The Fur Trade

Native Americans traded along the waterways of present-day Minnesota and across the Great Lakes for centuries before the arrival of Europeans in the mid-1600s. For nearly 200 years afterward, European American traders exchanged manufactured goods with Native people for valuable pelts and furs. The Ojibwe and Dakota held powerful positions, prompting both the French and British to actively court their military and trade allegiance. Trade with Native Americans was so critical to the French and British that many European Americans working in the fur trade adopted Native protocols. The Ojibwe were particularly influential, which led many French and British people to favor Ojibwe customs of bartering, cooperative diplomacy, meeting in councils, and the use of pipes.

The Dakota and Ojibwe were the primary trappers of fur-bearing animals in the Northwest Territory. They harvested a wide variety of furs (beaver being the most valuable) in the region's woodlands and waterways. In exchange for these furs, French, British, and US traders provided goods such as cloth, blankets, firearms and ammunition, metal tools, and brass kettles. The Dakota and Ojibwe had existed for thousands of years using tools made from readily available materials, but by the 1800s, trade goods had become a part of daily life for many Native communities. Some Dakota and Ojibwe communities became dependent on trade goods for a certain level of prosperity and efficiency in their everyday lives. The fur trade had a tremendous effect on Dakota and Ojibwe cultural practices and influenced US-Native economic and political relations in the 19th century, including treaty negotiations.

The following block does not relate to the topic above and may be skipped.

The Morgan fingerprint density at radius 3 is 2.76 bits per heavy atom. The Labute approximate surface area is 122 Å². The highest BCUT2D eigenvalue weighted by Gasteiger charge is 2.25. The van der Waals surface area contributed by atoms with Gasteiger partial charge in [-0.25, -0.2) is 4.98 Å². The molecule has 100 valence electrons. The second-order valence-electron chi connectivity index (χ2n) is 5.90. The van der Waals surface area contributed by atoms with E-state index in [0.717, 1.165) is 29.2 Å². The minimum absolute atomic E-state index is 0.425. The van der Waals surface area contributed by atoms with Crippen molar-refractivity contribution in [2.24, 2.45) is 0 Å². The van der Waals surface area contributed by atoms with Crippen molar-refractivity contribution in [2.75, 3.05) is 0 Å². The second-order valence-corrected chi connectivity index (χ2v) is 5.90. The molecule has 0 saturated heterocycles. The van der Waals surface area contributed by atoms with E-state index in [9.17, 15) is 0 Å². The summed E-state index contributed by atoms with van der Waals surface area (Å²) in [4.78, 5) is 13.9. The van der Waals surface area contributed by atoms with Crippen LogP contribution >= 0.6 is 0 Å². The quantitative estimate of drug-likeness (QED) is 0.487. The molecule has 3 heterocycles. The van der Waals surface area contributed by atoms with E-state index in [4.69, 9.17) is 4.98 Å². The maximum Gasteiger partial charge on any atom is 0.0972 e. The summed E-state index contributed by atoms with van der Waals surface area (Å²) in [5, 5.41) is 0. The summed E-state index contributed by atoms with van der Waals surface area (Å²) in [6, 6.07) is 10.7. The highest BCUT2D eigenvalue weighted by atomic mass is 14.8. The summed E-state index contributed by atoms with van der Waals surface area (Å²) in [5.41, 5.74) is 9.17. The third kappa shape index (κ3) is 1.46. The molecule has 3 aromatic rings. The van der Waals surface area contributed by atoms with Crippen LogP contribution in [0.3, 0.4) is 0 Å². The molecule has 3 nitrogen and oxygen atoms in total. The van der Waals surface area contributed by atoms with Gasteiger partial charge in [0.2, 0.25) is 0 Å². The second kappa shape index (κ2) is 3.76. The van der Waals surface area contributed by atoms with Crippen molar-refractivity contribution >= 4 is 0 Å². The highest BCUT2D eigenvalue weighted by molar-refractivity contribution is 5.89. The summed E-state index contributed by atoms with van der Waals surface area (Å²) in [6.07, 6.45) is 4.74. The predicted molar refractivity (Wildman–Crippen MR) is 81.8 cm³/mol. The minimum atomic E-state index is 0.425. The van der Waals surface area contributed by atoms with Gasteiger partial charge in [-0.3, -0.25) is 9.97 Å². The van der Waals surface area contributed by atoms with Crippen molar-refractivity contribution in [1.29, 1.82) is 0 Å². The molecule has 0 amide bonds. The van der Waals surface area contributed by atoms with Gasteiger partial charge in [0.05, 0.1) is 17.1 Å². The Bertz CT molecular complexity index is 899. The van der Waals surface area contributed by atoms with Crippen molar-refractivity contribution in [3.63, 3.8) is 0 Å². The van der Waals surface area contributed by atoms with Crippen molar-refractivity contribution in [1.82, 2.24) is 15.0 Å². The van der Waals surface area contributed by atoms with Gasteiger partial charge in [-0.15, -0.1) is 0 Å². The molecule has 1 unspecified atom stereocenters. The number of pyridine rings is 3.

The Snake River Fur Post was a short-lived link within the greater chain of the Great Lakes trade that endured over centuries. The Great Lakes trade transported pelts from the Great Lakes south to the Gulf of Mexico or north and east along the St. Lawrence River to the Atlantic coast. Ginebiz-ziibi was part of this vast network of waterways that connected the east and west coasts of the continent. When the furs from the Snake River post were ready to go in the spring of 1805, traders transported them to Fort St. Louis and on to Montreal, before they were shipped to Europe.


Fur trade beads, about 1737–1800. Source: MNHS Collections.

Brass trade kettle, about 1650–1837. Source: MNHS Collections.

Sketch of a fur trader from the journal of Alexis Bailly, about 1830s. Source: MNHS Collections.